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The evolution of Every Shot Live

8 Min Read


The evolution of Every Shot Live

The PGA TOUR takes the next step in golf coverage at this year’s THE PLAYERS Championship

    Written by Jim McCabe @PGATOUR

    Ambition and enthusiasm are resourceful commodities by themselves. But when accompanied by a firm embrace of technology and a commitment to meeting the high standards of your fan base, a meteor is your mode of transportation.

    And it’s likely to land you in a stratosphere never imagined – like being able to deliver to your fans every shot by every player in THE PLAYERS Championship. Yes, all of ‘em. Somewhere north of 31,000 combined by 144 players over four days over THE PLAYERS Stadium Course at TPC Sawgrass.

    Digest those numbers and the mere concept of Every Shot Live for a minute. Then you can appreciate the sense of anticipation that is swelling within Scott Gutterman, Senior Vice President of Digital Operations for the PGA TOUR.

    “It’s one of the most exciting undertakings in technology that we’ve ever done at the PGA TOUR,” he said. “THE PLAYERS has traditionally been where we have introduced new technology to golf. We look forward to showcasing what we believe is the future of golf coverage.”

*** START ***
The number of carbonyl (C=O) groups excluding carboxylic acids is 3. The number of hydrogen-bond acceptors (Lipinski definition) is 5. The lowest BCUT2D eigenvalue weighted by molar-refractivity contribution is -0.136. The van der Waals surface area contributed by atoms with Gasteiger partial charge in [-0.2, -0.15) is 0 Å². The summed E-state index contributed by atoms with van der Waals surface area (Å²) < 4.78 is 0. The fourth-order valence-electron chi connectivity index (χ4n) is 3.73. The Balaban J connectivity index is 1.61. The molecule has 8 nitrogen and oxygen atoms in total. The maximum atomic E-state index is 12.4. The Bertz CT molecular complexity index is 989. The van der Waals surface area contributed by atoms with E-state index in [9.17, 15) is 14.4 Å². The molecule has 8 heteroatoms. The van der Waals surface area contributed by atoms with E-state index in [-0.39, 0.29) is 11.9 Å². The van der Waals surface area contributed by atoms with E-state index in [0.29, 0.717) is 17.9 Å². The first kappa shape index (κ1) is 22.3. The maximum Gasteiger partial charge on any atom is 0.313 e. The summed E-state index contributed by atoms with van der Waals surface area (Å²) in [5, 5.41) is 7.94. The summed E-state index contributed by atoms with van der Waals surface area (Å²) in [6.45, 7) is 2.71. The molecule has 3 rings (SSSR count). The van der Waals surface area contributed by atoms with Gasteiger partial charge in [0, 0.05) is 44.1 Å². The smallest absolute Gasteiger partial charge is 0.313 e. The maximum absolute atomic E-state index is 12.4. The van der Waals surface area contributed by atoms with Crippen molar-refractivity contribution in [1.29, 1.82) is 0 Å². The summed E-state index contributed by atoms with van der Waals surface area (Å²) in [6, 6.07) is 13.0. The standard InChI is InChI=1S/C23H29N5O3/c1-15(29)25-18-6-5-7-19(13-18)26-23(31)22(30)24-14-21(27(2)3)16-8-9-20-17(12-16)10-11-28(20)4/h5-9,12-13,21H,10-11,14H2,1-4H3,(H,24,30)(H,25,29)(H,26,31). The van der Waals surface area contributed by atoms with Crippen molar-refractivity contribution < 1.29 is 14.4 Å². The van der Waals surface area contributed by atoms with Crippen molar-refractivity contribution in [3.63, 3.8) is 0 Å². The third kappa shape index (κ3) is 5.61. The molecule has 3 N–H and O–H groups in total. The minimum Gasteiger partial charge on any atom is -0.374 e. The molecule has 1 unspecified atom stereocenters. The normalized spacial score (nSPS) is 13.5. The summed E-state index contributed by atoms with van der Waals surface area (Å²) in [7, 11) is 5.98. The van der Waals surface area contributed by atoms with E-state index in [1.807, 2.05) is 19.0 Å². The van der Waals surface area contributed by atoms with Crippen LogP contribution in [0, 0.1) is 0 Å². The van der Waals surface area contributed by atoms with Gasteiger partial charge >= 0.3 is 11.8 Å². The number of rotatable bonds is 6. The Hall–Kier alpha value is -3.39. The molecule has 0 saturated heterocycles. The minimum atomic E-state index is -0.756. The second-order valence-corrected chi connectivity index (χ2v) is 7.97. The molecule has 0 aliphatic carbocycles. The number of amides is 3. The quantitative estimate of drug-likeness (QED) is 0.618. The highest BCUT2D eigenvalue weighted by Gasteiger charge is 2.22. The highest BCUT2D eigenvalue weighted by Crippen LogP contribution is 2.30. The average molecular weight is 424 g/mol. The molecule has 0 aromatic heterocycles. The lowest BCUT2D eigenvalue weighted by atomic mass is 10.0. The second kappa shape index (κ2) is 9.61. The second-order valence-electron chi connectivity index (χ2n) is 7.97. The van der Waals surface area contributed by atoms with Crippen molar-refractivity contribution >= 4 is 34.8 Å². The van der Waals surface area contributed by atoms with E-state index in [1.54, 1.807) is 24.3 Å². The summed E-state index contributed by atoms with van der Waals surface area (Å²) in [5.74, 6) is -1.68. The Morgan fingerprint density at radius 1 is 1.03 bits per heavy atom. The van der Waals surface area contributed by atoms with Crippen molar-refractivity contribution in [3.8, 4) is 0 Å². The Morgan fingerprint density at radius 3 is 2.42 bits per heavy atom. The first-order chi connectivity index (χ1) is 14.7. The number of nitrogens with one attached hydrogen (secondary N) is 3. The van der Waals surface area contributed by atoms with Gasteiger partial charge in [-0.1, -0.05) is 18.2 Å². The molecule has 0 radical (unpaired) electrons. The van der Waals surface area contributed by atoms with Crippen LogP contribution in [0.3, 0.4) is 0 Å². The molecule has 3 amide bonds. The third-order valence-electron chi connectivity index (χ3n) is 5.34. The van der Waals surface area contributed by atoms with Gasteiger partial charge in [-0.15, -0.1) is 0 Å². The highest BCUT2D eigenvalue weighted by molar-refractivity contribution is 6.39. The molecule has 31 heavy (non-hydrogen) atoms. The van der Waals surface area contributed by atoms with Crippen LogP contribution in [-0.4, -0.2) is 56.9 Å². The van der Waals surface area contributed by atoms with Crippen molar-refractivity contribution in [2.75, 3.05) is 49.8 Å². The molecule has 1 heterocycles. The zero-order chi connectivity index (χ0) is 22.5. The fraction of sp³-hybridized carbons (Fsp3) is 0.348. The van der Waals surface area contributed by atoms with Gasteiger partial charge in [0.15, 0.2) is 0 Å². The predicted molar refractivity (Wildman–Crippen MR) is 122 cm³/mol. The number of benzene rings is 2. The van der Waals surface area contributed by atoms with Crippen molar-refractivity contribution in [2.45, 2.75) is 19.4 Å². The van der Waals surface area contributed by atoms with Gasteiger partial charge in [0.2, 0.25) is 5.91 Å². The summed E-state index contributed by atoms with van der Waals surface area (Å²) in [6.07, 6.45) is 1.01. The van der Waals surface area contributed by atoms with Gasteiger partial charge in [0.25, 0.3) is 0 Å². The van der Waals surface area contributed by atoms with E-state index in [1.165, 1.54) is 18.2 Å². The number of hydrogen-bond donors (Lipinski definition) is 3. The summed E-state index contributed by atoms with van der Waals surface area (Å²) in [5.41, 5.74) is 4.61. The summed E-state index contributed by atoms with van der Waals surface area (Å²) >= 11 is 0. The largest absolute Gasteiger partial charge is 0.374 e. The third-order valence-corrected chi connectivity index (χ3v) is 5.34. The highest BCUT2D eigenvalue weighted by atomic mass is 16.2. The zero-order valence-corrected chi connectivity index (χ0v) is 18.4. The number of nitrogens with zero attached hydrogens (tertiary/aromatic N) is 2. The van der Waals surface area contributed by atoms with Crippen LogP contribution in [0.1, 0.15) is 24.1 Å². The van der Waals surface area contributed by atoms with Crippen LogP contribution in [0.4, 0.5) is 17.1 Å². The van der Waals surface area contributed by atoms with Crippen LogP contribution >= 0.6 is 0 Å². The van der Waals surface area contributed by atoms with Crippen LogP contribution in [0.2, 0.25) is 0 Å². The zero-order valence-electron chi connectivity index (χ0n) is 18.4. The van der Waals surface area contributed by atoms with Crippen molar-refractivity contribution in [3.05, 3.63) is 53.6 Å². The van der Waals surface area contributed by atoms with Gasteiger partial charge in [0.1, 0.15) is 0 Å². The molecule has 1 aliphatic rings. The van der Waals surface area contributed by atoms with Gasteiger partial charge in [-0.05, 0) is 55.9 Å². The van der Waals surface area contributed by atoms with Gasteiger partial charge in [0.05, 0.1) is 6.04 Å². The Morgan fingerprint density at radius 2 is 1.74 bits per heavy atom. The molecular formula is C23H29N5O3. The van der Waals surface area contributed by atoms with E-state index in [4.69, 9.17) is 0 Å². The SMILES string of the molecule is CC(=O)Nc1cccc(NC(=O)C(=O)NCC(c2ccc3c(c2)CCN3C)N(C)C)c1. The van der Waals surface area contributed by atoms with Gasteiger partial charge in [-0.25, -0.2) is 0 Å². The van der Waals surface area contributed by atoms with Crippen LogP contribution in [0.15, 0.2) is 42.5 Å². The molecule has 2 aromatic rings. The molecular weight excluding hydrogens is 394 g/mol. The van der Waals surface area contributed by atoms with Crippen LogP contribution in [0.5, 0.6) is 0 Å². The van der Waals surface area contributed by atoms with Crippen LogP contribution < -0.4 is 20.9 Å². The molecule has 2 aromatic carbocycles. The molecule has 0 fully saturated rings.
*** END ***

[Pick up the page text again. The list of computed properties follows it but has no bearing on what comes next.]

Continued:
He could add that it’s daunting, overwhelming, and complicated, too, but Gutterman knows passionate fans aren’t so much interested in all the logistics. Nope. They’re only thrilled that Every Shot Live is the ultimate supply that answers the demand.

    “This is the thing that fans have asked the most about since I joined the TOUR 15 years ago. When can we see every shot?” Gutterman said.

    Well, if you’re a subscriber to PGA TOUR LIVE on NBC Sports Gold, the answer is: Tune in bright and early to start Thursday’s first round on March 12 and you can live-stream to your heart’s content at PGATOUR.COM/EveryShotLive. And stay right there till dusk for the final round on March 15, because you’ll still be in position to live-stream every shot from every player who makes the cut.

    This seriously ambitious PGA TOUR undertaking involves impressive numbers:

    • 120 total cameras on the course between NBC, PGA TOUR LIVE, and Every Shot Live.

    • Of those, 93 will be used for Every Shot Live.

    • The project required adding 36 cameras to what was already planned to be on-site at the tournament.

    • All 18 tee boxes will have unmanned cameras.

    • All 18 greens will have manned cameras.

    • At least one wireless camera will be at every fairway.

    • The estimate for live coverage to chronicle every shot of the 2020 PLAYERS Championship is astounding – 747 hours, roughly 432 on Thursday and Friday, 315 for Saturday and Sunday.

    When you factor in the contributions made by Trackman and TopTracer that are hugely popular with PGA TOUR fans – not to mention the ability to view “speed rounds,” whereby subscribers can see a whirlwind of shots by their favorite players – it’s no wonder Gutterman laughed when he says Every Shot Live is not a project “for the weak of heart.”

    Nor would it be a project that could even be comprehended by an unnamed cameraman whose hiccup moment from nearly 60 years ago pretty much sums up the sort of different galaxies golf on TV has traveled. The cameraman filming a match between Byron Nelson and Gene Littler on “Shell’s Wonderful World of Golf” in 1962 never was identified, which is a shame given the comical shape he provided to golf folklore.